A multi-institutional, propensity-score-matched comparison of post-operative outcomes between general anesthesia and monitored anesthesia care with intravenous sedation in umbilical hernia repair

M. M. Vu, R. D. Galiano, J. M. Souza, C. Du Qin, J. Y.S. Kim*

*Corresponding author for this work

Research output: Contribution to journalArticle

3 Scopus citations

Abstract

Purpose: Monitored anesthesia care with intravenous sedation (MAC/IV), recently proposed as a good choice for hernia repair, has faster recovery and better patient satisfaction than general anesthesia; however the possibility of oversedation and respiratory distress is a widespread concern. There is a paucity of the literature examining umbilical hernia repairs (UHR) and optimal anesthesia choice, despite its importance in determining clinical outcomes. Methods: A retrospective analysis of anesthesia type in UHR was performed in the National Surgical Quality Improvement Program 2005–2013 database. General anesthesia and MAC/IV groups were propensity-score-matched (PSM) to reduce treatment selection bias. Surgical complications, medical complications, and post-operative hospital stays exceeding 1 day were the primary outcomes of interest. Pre-operative characteristics and post-operative outcomes were compared between the two anesthesia groups using univariate and multivariate statistics. Results: PSM removed all observed differences between the two groups (p > 0.05 for all tracked pre-operative characteristics). MAC/IV cases required fewer post-operative hospital stays exceeding 1 day (3.5 vs 6.3 %, p < 0.001). Univariate analysis showed that overall complication rate did not differ (1.7 vs 1.8 %, p = 0.569), however MAC/IV cases resulted in fewer incidences of septic shock (<0.1 vs 0.1 %, p = 0.016). After multivariate logistic regression, MAC/IV was revealed to yield significantly lower chances of overall medical complications (OR = 0.654, p = 0.046). Conclusion and relevance: UHR under MAC/IV causes fewer medical complications and reduces post-operative hospital stays compared to general anesthesia. The implications for surgeons and patients are broad, including improved surgical safety, cost-effective care, and patient satisfaction.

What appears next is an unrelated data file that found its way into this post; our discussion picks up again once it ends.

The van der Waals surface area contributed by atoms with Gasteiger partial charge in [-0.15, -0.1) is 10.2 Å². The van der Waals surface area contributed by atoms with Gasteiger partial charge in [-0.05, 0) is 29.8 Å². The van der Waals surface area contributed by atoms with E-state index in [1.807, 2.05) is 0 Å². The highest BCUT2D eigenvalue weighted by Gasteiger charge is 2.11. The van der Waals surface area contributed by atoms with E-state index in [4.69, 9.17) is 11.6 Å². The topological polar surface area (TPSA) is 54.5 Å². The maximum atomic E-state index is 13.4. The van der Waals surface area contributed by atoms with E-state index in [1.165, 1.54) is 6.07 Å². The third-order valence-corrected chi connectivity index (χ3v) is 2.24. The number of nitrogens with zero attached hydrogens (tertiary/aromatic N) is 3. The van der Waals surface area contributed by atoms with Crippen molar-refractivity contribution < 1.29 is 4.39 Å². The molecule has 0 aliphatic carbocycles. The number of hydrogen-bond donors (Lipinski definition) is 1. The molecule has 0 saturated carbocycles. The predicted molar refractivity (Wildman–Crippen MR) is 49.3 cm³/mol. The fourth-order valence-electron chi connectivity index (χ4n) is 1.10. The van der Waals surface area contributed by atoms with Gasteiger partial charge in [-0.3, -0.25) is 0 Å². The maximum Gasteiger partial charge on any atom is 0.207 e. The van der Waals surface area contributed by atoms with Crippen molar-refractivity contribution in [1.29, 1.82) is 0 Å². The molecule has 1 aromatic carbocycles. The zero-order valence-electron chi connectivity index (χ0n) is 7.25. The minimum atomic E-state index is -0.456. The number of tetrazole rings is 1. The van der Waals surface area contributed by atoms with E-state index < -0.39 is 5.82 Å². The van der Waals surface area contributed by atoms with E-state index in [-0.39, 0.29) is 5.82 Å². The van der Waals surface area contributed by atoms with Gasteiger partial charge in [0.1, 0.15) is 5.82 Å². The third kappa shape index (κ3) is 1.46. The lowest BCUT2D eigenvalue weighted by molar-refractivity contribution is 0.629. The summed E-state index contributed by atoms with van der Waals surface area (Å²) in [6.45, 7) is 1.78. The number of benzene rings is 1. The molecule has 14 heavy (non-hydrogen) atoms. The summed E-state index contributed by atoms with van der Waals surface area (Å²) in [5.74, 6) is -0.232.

Original languageEnglish (US)
Pages (from-to)517-525
Number of pages9
JournalHernia
Volume20
Issue number4
DOIs
StatePublished - Aug 1 2016

Keywords

  • 30-day complications
  • General anesthesia
  • Hospital stay
  • Monitored anesthesia care
  • Umbilical hernia repair

ASJC Scopus subject areas

  • Surgery

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